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Protesters, press restricted during Bush visit

click to enlarge Officer B.P. Barela asks Peter Sprunger-Froese to move farther away from Academy Boulevard. - SEAN CAYTON
  • Sean Cayton
  • Officer B.P. Barela asks Peter Sprunger-Froese to move farther away from Academy Boulevard.

Laurel Smith and two of her friends drove northeast for two hours from Cotopaxi, Colo., in Fremont County, to watch George W. Bush arrive for a speech Monday at Fort Carson.

Smith's nephew, who is in the National Guard, was sent to Iraq in July and returned earlier this month.

When he was deployed, "I was so angry," recalled Smith, a 58-year-old lawyer. "I lived through Vietnam and watched my friends die."

Holding a sign that read, "Bush lies kill GIs," Smith jeered when Bush's motorcade passed her by on South Academy Boulevard near the B Street entrance to Fort Carson. She was one of about 50 protesters who gathered at the entrance to voice their displeasure with the war in Iraq.

Fresh from a visit to England, where more than 100,000 people participated in a protest march against him last week, Bush came to Fort Carson to have lunch with soldiers and deliver a morale-boosting speech before continuing on to his ranch in Texas.

The visit was widely interpreted as a response to recent criticism directed at the president for refusing to attend memorial services for GIs killed in Iraq. After his speech, Bush met with the families of some of the 31 Fort Carson soldiers who have lost their lives in the conflict.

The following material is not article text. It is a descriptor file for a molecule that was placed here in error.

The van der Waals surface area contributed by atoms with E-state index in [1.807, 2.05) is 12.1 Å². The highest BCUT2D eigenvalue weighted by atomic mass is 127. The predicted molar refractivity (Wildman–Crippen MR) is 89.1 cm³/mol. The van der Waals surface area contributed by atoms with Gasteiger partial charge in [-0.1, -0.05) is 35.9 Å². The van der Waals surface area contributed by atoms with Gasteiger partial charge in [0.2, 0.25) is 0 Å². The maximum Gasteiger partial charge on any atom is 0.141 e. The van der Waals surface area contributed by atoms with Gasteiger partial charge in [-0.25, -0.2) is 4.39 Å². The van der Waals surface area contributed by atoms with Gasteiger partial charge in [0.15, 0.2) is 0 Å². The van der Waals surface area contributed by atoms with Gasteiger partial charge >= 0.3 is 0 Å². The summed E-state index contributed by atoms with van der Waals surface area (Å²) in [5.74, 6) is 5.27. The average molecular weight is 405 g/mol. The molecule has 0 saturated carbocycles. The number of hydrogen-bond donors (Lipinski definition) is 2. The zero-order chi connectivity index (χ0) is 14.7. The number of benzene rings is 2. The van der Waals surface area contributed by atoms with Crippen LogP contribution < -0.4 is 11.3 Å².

"I want to thank the families of the fallen soldiers who are here with us today," Bush said in his speech. "Our prayers are with you."

Media coverage of the visit was strictly controlled. Reporters were handed "guidelines," including a mandate forbidding them to ask questions of soldiers and their families.

"That was primarily to keep control of the media," said Richard Bridges, a spokesman for the post. "We had strict orders from the White House communications staff to keep the media in one place."

One of the guidelines notified reporters to, "Write positive stories about Ft. Carson and the U.S. Army."

"That portion was tongue-in-cheek," Bridges said, noting that another guideline said, "Have fun."

Meanwhile, demonstrators outside also faced restrictions. Though no one was arrested, some tense confrontations erupted when Colorado Springs police told protesters they had to stay at least 150 feet away from Academy Boulevard. After the demonstrators challenged the constitutionality of the order, police partially relented, letting them stand along the road's eastbound lane as Bush arrived in the westbound lane.

Asked about the 150-foot rule, an officer at the scene, B.P. Barela, said it had been ordered by the Secret Service. He referred further questions to Colorado Springs Police Department spokesman Lt. Skip Arms.

Arms, however, said he didn't know anything about the rule. A spokesman for the Secret Service, Special Agent Lon Garner, said his agency issued no such order.

"I'll deny that because nothing was put out by this service," he said.

Smith, meanwhile, was glad she got to give Bush her message of disapproval. Smith said she believes the war is being fought for the benefit of corporations that have landed fat contracts to help rebuild Iraq.

"Profit and special interests aren't worth the lives of our young men and women," she said.

The text of Bush's speech is available at www.whitehouse.gov.

--Terje Langeland

  • Protesters, press restricted during Bush visit

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